Traditionally in the US and Canada the CRC was a safe place to be. By virtue of our isolation through Christian schools and churches that very much aligned with family it was easy to see ourselves as always right and everyone else as wrong. Cosmopolitan people might call this provincialism but for many of us in the CRC we simply called it home, a safe, warm place. We read books by CRC authors, sang songs out of CRC hymnals, taught children out of CRC materials. If it came from CRC Publications we were happy because it was safe.
In the broader evangelical world there were other code words of having the same thing. Over the last twenty years “family” works like “CRC” did. “The fish, safe for the whole family.”
Sometimes when people wanted to talk about the right kind of church they’d say “a Bible believing church” and we all knew what they were talking about. This was how to resolve the religious omnivore’s dilemma. Find what’s safe as a community and stick with it.
Pious Safe Saul
We really like these kinds of things because they give us a sense of safety and assurance. If we make the right choices, if we color within the lines, THEN we can keep ourselves safe and insure that we and our loved ones who also stick to the rules will enjoy the security, prosperity and success that they system affords.
Saul seemed to be exactly what Israel was looking for. Unlike Samson and Gideon and others in the book of Judges who had to wrangle with paganism and had some sketchiness about them Saul’s religious avoidance of paganism seemed to make him safe for the whole family.
Last week after the victory over the Ammonites that secured Saul’s kingship the war with the Philistines began. You can read about the Philistine dominance of Israel militarily and how Saul and Jonathan counter this in 1 Samuel 13-14. Despite the misstep last week Saul remains dedicated to Yhwh with no sign of temptations to Baal. He’s direction from the Lord, binding himself and his troops with oaths and even to the death of his son looking to keep them. Saul is pious, committed, devoted.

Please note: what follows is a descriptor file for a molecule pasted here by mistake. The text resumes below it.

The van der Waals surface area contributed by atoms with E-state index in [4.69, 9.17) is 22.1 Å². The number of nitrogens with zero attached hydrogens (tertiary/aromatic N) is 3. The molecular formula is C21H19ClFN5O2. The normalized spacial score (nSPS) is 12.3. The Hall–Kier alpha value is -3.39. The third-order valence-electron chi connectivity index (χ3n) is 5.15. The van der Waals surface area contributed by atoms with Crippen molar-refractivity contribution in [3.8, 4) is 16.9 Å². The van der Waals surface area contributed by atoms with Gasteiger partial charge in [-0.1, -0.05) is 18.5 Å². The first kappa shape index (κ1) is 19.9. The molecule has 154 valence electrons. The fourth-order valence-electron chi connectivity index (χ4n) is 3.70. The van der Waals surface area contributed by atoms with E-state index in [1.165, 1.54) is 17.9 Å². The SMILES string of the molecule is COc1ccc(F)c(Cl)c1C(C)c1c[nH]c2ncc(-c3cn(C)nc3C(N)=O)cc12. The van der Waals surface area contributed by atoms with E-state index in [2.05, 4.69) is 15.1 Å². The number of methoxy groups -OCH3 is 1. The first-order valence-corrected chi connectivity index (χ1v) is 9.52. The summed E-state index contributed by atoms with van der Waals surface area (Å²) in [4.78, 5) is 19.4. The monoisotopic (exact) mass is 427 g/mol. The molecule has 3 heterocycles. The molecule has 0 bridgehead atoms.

The text invites us to compare pious Saul with his more action oriented and adventurous son Jonathan. While Jonathan is not a religious adventurer (notice how he slurs the Philistines over circumcision) he takes the initiative and seems blessed by God, even if he’s not always sure of what outcome will arise. Saul seems to stay in the camp and wait for circumstances to change, in this case moved by Jonathan and to the end of the section demonstrate that his religiosity is fouling things up. For all of Saul’s piety it seems Jonathan is blessed.
Two Ways of Being the Center
The book of Judges explores the question of Israel’s religious consumerism. One way for Israel to remain at the center of the world is to work the menu of religious choices in order to find the gods or spiritualities that serve her best in her own opinion. If the Lord is working out, choose him. If you need some help from the Baals or other gods cozy up to them.